Myotonic dystrophy type 1 (DM1) is the most common form of muscular dystrophy in adults. It is a complex, multi-systemic and progressive disorder that leads to severe fatigue, substantial physical functional impairment, and restricted social participation. DM1 is caused by a triplet repeat expansion in the DMPK gene and has autosomal dominant inheritance. There is currently no licensed therapy to reverse, slow down or cure the symptoms of this condition, but specific symptoms may be improved by some drugs or other interventions.
Read more about myotonic dystrophy at the NIH Genetics Home Reference site here.
Our group is interested in translational research in all areas of this complex disease. We have significant experience in both clinical and basic research projects in this area and are keen to forge collaborations that improve trial readiness. In Canada, we see a large population of patients with DM1 and work with Canadian colleagues and the Canadian Neuromuscular Disease Registry to involve them in clinical research.
Hanns is an internationally recognized opinion leader in this area and has been instrumental in carrying out the first clinical trials for DM1 in Europe. Notably, he was one of the clinical leads in the UK, together with Dr Grainne Gorman, for the EU-funded trial OPTIMISTIC. This was the first international multi-centre clinical trial with intervention in DM1. Led by Prof Baziel van Engelen from Nijmegen, the study also included sites in Paris (led by Guillaume Bassez) and Munich (led by Benedikt Schoser). It explored whether cognitive behavioural therapy and graded exercise would be beneficial to the quality of life of these patients. Importantly, as well as answering the specific research question and revealing that these interventions do benefit patients (Okkersen, K, Lancet Neurol. 2018), the study also showed that a large-scale study (over 200 patients) in this population is possible, which paves the way to further trials.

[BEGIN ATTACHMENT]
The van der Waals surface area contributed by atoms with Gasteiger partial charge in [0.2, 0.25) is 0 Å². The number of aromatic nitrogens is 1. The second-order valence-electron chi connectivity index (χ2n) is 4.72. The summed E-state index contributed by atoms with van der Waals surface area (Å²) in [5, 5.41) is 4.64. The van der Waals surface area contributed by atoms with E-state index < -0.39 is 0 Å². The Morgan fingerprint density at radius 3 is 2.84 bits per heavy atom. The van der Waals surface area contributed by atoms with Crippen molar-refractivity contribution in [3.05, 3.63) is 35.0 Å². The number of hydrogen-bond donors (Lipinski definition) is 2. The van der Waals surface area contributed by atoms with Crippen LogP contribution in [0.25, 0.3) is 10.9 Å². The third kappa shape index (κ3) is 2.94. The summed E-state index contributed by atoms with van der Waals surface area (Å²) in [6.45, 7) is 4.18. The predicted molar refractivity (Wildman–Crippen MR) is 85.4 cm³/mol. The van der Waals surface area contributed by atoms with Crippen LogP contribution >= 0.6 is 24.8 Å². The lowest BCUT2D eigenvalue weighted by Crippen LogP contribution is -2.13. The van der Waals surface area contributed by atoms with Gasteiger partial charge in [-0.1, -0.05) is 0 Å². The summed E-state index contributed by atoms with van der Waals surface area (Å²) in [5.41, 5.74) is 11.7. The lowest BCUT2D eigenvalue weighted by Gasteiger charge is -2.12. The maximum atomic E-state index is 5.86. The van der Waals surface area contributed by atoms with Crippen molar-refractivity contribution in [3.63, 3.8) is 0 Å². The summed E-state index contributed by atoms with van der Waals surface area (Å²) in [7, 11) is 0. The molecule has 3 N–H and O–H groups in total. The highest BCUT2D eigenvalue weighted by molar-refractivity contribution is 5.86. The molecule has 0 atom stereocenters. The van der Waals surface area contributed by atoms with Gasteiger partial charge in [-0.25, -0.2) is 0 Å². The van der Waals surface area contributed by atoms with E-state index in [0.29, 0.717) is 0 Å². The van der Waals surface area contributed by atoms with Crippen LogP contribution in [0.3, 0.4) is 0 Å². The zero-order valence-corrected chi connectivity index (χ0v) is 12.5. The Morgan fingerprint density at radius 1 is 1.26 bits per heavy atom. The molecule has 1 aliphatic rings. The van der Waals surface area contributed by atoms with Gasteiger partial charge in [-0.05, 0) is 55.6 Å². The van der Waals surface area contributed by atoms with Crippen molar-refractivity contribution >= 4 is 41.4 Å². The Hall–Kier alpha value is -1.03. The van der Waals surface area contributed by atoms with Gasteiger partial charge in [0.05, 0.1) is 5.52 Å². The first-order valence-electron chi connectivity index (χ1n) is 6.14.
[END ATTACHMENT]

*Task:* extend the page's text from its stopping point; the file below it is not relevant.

In addition, Hanns led the largest longitudinal natural history study in myotonic dystrophy in the UK. This now continues under the leadership of Dr Chris Turner (UCLH), Dr Nikoletta Nikolenko and Dr Grainne Gorman (Newcastle).
Hanns has also taken a leading role in engaging with pharmaceutical companies to increase interest in myotonic dystrophy type 1 and was instrumental starting the first commercially funded trial in Europe.
Hanns initiated the development of a minimal core dataset for DM1 patient registries (Thompson et al Neuromuscul Disord. 2009) and established the UK Patient Registry for myotonic dystrophy together with Muscular Dystrophy UK and the Myotonic Dystrophy Support Group in 2011. He led the registry to over 500 participants over 6 years (Wood et al J Neurol. 2017). The registry supported many research studies and saw the research being carried out in this area in the UK increase significantly. It supported a range of research projects including studies funded by the National Institutes of Health (US)(Best et al Eur. J. Neurol. 2018 ) and National Institute of Health Research (UK).
In Canada, our group works closely with the Canadian Neuromuscular Disease Registry to register patients and develop cohorts for clinical research. We also actively foster international collaborations to accelerate research in this population, as was highlighted in a recent review into the current status of DM1 registries globally (Wood et al OJRD 2018).
Our group has worked with collaborators to better identify biomarkers that can be used to understand disease progression which can ultimately be validated and be used as surrogate outcome measures in therapy development. This work has covered a broad range of areas including:
- MRI (cardiac and skeletal)